By Farhad R. Alavi
Iran Sanctions (U.S. Department of the Treasury)
economic and political instability in Iran is causing many Iranian-Americans to
sell properties in Iran they did not sell before moving to the United States, be
it offices, farmland, factories, or even former family homes. A number of
others are going through Iranian courts to reclaim properties that were seized
by the government after the revolution. What most Iranian-Americans
unfortunately do not know is that U.S. laws require U.S. persons (as defined by
the applicable regulations) to obtain a license from the Treasury Department to
engage in transactions related to the sale of their personal property in Iran.
Many of them also do not know that they cannot invest in Iran, or that the
definition for investment is broader than what they may think. What's more, the
rules do not stop there.
What most Iranian-Americans unfortunately do not know is
that U.S. laws require U.S. persons (as defined by the applicable
regulations) to obtain a license from the Treasury Department to engage
in transactions related to the sale of their personal property in Iran.
U.S. sanctions against Iran are very strict and
comprehensive. Most day to day activities are subject to the regulation of the
U.S. Treasury Department's Office of Foreign Assets Control (OFAC), which is
tasked with enforcing the Iranian Transactions Regulations (ITR), a body of
regulations governing the trade in goods, services, and technology between the
United States and Iran. The ITR is very comprehensive - it addresses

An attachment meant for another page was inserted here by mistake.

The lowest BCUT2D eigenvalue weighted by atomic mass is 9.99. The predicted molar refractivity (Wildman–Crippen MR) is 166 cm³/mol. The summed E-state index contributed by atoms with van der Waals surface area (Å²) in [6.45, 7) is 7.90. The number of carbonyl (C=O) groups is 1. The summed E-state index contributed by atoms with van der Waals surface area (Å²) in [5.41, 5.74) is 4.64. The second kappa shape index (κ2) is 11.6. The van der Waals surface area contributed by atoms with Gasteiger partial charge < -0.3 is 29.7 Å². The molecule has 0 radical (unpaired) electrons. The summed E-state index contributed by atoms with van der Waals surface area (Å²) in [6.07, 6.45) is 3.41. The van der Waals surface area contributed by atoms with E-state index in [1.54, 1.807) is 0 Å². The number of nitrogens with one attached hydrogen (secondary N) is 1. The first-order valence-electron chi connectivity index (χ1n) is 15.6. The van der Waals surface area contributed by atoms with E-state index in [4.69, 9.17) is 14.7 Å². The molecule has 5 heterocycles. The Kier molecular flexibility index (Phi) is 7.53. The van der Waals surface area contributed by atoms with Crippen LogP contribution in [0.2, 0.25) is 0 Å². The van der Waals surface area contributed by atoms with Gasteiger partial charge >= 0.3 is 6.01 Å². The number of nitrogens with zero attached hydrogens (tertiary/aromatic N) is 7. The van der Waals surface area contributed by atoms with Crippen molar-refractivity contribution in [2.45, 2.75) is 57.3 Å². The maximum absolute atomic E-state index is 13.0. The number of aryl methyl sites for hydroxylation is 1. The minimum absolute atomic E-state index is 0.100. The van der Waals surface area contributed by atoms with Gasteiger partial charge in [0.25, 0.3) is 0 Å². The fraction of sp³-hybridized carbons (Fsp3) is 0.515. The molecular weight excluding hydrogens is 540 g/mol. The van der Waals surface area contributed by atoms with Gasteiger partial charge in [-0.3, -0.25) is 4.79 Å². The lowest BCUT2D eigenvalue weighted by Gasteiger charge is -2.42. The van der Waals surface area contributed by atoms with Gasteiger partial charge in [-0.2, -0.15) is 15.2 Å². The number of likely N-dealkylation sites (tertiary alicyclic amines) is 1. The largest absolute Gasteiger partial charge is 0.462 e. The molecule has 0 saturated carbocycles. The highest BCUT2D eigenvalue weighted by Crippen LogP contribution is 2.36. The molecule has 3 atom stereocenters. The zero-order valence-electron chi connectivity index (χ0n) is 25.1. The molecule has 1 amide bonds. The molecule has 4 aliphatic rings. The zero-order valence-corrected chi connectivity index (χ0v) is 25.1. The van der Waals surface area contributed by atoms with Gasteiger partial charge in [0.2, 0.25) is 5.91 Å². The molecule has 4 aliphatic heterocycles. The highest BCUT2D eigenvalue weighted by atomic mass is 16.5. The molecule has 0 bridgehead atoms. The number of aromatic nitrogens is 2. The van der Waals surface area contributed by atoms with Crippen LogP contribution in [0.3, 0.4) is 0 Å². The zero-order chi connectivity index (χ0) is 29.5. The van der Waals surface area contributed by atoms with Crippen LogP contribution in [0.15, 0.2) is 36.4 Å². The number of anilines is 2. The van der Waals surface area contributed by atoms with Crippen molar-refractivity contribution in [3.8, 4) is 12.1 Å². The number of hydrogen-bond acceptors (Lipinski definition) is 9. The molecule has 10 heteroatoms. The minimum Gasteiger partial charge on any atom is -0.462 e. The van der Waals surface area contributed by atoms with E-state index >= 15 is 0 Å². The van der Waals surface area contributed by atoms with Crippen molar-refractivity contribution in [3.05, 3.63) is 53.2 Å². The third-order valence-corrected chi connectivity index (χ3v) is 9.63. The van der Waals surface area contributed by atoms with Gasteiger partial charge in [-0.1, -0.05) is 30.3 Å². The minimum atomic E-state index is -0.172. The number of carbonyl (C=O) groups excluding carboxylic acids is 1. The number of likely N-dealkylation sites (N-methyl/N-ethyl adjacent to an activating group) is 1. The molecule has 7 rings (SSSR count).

commercial, personal, charitable, and other activities.
The sanctions apply to generally all "U.S.
Persons." You are a U.S. person if you are a U.S. citizen or Permanent Resident
(Green Card holder), even if you do not live in the United States. You are also
a U.S. person if you are merely physically in the United States. Therefore,
irrespective of your Iranian or possibly any third country citizenship (e.g.,
Canada), you are still a U.S. person if you meet the above definition.
To illustrate the breadth of U.S. sanctions,
let's first test your basic knowledge of U.S. sanctions on Iran.
True or False?
1. Iranian-Americans do not need a license to sell properties or hire a
lawyer to reclaim confiscated properties in Iran.
U.S. laws prohibit U.S. persons from engaging in certain transactions such as
selling or brokering in Iran unless they are licensed. As an example, a U.S.
citizen traveling to Iran to sell his or her house should first obtain a license
from OFAC. Otherwise, he or she will violate U.S. laws not only by selling the
home, but also by hiring a lawyer or realtor in Iran to help him or her in the
sale of the property. This is also applicable for the sale of household
appliances and other property (e.g., cars, jewelry, home furnishings,
etc.). The same law also applies if one tries to reclaim property seized by the
Iranian government. Hiring a lawyer to pursue claims in Iranian courts requires
a license, as one is effectively "importing" an Iranian service (the services of
are allowed to buy real estate in Iran for personal use.
MOST PROBABLY FALSE.
The law is a bit unclear on this. What is clear is that U.S. sanctions on
Iran prohibit new investment in Iran by U.S. persons. Most "purchases" are
also prohibited. OFAC recently announced that it fined an individual
$30,000 for investing in a family catering business in Iran. The facts were
not provided in detail, but it was noteworthy that OFAC fined a relatively
high amount for behavior it considered "non-egregious!" If the home is for
personal use (e.g., a vacation home for you and your family), OFAC
could potentially authorize such a transaction on the grounds that it may
not be considered "investment," but it is absolutely imperative not to do
anything until you have a written confirmation from OFAC (e.g., a
license or a letter).
Buying investment property
is certainly a violation of the ITR.
Iranian-Americans can deposit money in banks in Iran.